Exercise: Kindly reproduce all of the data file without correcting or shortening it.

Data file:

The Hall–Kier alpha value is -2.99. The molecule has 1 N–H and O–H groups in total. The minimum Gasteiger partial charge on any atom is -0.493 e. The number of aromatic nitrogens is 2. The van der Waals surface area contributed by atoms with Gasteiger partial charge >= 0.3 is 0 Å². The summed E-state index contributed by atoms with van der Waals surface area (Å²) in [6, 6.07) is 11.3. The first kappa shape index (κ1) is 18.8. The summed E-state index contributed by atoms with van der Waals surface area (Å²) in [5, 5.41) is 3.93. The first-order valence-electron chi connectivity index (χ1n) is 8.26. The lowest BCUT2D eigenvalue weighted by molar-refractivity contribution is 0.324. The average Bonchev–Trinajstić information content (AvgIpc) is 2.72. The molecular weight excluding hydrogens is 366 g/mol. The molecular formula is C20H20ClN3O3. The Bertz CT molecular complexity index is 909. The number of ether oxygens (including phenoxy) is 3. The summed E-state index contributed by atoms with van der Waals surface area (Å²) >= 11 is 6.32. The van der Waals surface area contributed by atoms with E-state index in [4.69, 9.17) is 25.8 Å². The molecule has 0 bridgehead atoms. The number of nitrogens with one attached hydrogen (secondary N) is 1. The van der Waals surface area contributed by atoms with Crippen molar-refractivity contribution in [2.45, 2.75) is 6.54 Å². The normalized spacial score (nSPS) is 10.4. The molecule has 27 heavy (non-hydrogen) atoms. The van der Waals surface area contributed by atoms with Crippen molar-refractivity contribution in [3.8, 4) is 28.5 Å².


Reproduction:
The Hall–Kier alpha value is -2.99. The molecule has 1 N–H and O–H groups in total. The minimum Gasteiger partial charge on any atom is -0.493 e. The number of aromatic nitrogens is 2. The van der Waals surface area contributed by atoms with Gasteiger partial charge >= 0.3 is 0 Å². The summed E-state index contributed by atoms with van der Waals surface area (Å²) in [6, 6.07) is 11.3. The first kappa shape index (κ1) is 18.8. The summed E-state index contributed by atoms with van der Waals surface area (Å²) in [5, 5.41) is 3.93. The first-order valence-electron chi connectivity index (χ1n) is 8.26. The lowest BCUT2D eigenvalue weighted by molar-refractivity contribution is 0.324. The average Bonchev–Trinajstić information content (AvgIpc) is 2.72. The molecular weight excluding hydrogens is 366 g/mol. The molecular formula is C20H20ClN3O3. The Bertz CT molecular complexity index is 909. The number of ether oxygens (including phenoxy) is 3. The summed E-state index contributed by atoms with van der Waals surface area (Å²) >= 11 is 6.32. The van der Waals surface area contributed by atoms with E-state index in [4.69, 9.17) is 25.8 Å². The molecule has 0 bridgehead atoms. The number of nitrogens with one attached hydrogen (secondary N) is 1. The van der Waals surface area contributed by atoms with Crippen molar-refractivity contribution in [2.45, 2.75) is 6.54 Å². The normalized spacial score (nSPS) is 10.4. The molecule has 27 heavy (non-hydrogen) atoms. The van der Waals surface area contributed by atoms with Crippen molar-refractivity contribution in [3.8, 4) is 28.5 Å².